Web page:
SAP HANA virtualisation for production using the TDI (Tailored Datacenter Integration) model

Translated from an original article by Reynald Fléchaux at published on 12th October 2015.

No, HANA is not necessarily synonymous with appliance.  Since mid-2014, SAP supports production deployments of its database on top of VMware's vSphere 5.5.  But the use cases are strictly defined by the ERP vendor.

In the minds of many CIOs, HANA, SAP's In-Memory database, is still synonymous with dedicated appliances, provided by certified manufacturers (Bull, Cisco, Dell, Fujitsu, Hitachi, HP, Lenovo for the main).  An option often criticized for its lack of flexibility and high cost.  In fact, in 2012, SAP opened the door for virtualization on VMware (vSphere 5.1) for non-production environments.  And has gradually expanded the opportunities for production teams.

"Over the past year, opportunities have opened up", says Nicolas Sipha, one of the founders of Endexar [part of the same group of companies as PASàPAS]. "The model known as TDI (Tailored Datacenter Integration) now allows you to deploy HANA on VMware, including production environments.  Even if the storage and servers must still be certified by SAP, we gain flexibility. "

Through collaboration with hosting specialist Hisi, Endexar, originally focussed on SAP projects and support, has now developed a Cloud offering, "so that enterprises can buy SAP processing capacity in incremental units", explains Nicolas. The management console, under development, is expected to launch in early 2016.  According to Endexar, the platform built on OpenStack, but with VMware hypervisor, is already operational and it is on this platform that Endexar intends to offer HANA environments on demand.

Less than 1TB, one physical server per VM

If SAP has opened the floodgates of virtualization, it scrupulously controls the flow.  Firstly, virtualization is limited to the hypervisor provided by VMware.  Then with vSphere 5.5, SAP's support remains confined to databases of less than 1 TB.  And for deployments of Business Suite on HANA, each physical server can only host one production VM (the software vendor is more flexible for its BW data warehouse on HANA). "This limitation will be dropped, for sure," predicts Dimitri Delbosq, the other founder of Endexar.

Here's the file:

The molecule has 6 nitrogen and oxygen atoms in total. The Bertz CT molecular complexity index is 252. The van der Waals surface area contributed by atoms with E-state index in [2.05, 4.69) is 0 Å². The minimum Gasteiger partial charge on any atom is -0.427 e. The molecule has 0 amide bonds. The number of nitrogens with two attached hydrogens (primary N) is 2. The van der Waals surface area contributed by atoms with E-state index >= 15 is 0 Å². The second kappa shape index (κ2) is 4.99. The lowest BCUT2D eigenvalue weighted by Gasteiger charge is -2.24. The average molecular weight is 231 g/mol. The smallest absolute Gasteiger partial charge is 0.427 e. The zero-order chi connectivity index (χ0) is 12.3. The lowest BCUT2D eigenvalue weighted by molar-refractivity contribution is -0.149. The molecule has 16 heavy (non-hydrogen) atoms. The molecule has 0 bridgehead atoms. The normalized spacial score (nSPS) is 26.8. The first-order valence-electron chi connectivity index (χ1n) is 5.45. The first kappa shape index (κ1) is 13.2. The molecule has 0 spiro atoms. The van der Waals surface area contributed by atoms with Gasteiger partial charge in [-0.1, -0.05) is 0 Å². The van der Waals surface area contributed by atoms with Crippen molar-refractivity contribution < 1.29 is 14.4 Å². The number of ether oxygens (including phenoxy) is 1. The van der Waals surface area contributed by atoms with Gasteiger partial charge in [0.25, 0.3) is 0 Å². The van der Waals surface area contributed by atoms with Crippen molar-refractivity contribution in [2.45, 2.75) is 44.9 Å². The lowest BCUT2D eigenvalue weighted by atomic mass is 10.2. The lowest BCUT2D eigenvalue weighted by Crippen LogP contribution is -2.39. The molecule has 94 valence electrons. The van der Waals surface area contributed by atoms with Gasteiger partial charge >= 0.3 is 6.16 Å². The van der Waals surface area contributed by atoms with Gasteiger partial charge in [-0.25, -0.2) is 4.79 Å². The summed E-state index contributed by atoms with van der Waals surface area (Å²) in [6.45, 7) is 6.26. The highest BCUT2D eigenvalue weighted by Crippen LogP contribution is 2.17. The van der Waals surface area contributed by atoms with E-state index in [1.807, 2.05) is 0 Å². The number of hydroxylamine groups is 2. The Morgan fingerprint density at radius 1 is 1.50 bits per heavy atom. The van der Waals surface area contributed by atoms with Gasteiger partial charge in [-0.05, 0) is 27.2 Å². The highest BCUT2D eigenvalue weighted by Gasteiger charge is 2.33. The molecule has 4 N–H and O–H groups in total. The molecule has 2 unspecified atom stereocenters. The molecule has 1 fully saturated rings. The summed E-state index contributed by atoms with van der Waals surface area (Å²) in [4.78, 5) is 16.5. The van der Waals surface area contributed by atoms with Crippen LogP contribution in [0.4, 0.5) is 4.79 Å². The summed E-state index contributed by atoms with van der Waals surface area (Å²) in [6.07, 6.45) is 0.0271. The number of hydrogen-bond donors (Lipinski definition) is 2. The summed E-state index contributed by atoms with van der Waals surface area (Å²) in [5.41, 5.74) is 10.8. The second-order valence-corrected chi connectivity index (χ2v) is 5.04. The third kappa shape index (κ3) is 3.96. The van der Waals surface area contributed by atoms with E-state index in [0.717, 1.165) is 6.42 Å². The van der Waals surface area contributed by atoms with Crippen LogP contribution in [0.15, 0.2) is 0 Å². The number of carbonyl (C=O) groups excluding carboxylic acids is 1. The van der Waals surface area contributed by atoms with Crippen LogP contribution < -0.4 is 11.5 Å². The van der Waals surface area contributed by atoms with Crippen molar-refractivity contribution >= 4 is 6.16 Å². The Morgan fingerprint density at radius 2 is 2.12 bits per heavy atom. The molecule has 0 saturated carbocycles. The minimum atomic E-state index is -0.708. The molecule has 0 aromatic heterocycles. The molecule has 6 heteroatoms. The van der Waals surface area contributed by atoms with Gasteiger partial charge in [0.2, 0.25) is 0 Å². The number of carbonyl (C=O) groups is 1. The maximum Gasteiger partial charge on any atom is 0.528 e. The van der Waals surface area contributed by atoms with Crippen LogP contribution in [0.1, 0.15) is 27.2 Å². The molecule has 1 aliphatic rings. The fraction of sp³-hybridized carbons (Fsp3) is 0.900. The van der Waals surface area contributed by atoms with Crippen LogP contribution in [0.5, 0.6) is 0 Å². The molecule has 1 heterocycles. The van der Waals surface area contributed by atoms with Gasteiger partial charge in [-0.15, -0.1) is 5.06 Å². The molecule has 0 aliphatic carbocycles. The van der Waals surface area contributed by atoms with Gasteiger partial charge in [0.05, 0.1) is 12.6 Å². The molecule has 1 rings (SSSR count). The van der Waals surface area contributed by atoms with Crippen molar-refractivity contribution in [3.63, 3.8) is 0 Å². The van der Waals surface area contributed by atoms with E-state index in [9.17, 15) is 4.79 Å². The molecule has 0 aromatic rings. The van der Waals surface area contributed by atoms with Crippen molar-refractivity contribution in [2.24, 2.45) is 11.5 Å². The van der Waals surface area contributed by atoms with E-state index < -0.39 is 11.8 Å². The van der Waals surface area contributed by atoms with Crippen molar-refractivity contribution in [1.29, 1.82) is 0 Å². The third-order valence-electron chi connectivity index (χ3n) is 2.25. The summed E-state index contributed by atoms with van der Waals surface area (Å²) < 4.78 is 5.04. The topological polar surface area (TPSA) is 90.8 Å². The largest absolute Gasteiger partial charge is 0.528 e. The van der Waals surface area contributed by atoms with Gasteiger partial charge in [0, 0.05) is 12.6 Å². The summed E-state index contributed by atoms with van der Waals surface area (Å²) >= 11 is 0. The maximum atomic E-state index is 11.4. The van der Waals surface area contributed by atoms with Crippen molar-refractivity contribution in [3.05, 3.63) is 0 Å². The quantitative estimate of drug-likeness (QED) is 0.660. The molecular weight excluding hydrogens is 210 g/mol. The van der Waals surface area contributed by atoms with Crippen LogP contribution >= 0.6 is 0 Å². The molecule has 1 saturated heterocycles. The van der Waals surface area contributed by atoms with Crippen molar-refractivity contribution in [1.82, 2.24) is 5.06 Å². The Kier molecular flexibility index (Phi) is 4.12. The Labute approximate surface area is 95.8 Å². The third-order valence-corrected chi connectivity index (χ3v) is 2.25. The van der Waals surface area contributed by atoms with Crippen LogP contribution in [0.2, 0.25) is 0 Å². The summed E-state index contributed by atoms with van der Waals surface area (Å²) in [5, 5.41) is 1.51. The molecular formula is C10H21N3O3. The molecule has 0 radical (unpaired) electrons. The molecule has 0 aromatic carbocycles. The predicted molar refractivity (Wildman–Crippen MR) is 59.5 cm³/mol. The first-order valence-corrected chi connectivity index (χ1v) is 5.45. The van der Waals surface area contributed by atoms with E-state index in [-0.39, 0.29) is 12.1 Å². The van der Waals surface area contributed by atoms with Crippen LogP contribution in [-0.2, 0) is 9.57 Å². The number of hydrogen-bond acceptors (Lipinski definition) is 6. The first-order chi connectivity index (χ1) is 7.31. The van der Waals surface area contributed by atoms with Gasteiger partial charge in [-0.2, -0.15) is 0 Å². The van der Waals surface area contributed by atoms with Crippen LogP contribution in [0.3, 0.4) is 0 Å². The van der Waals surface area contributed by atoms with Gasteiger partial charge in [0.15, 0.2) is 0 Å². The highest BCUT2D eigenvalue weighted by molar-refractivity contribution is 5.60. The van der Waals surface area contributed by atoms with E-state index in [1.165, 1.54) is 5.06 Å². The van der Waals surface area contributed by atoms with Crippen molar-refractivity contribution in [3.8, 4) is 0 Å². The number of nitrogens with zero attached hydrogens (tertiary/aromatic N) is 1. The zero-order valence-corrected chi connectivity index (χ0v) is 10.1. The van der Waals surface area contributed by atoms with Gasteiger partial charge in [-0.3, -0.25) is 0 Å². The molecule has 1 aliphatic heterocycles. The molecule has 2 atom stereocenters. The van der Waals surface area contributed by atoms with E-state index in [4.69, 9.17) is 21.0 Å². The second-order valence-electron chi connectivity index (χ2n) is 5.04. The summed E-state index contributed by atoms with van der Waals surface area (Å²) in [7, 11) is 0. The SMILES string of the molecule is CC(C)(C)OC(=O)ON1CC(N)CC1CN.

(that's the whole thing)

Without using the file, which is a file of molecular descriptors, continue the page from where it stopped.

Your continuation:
Even with these limitations, some companies are interested in this form of virtualisation. This is particularly the case for Exacompta Clairefontaine (3500 employees, 551 million euros in sales in 2014), a manufacturer of office products who chose the virtualized solution both for its Business Suite on HANA prototype project (conducted in May-June 2015) and for the transition into production, expected in early 2016.  "We already have in-house expertise on VMware, whereas  my teams are less comfortable with the Microsoft cluster which currently runs SAP", says Thierry Tissot, head of systems and networks.  "Eliminating this cluster should help us to improve reliability", says the systems specialist, and to finalize our BCP (Business Continuity Plan), as the target infrastructure architecture offers fault tolerant hardware (storage and servers) and real-time asynchronous replication on the database.

Soon 4TB per database

For now, the move to virtualized infrastructure for production systems remains the exception, according to the evidence we have collected.  While choosing a multitenant architecture is gaining ground on the storage part (e.g. it is the choice of Elior for its two SAP instances - Retail and FICO – on HANA).  "We use the public cloud for sandboxes and during projects”, explains Luc Provost, Director of Business Development at Oxya, a specialist in SAP outsourcing who claims to have 18 clients hosted on HANA. Since HANA architectures are expensive, virtualization enables a quicker return on investment. “Today, almost all new installations go through the TDI mode for the project phases.” But not for production "as the constraints are too great for now", says Maxime Sion, architect at Oxya. Particularly those concerning the maximum size of the database (which excludes large accounts) and limitation to one instance per physical server.  However, these constraints should gradually be lifted. "With VMware version 6, the maximum size of HANA databases will increase to 4 TB" says Guillaume Fin, the consultant at EMC we met at the USF convention.

Author: PASàPAS Team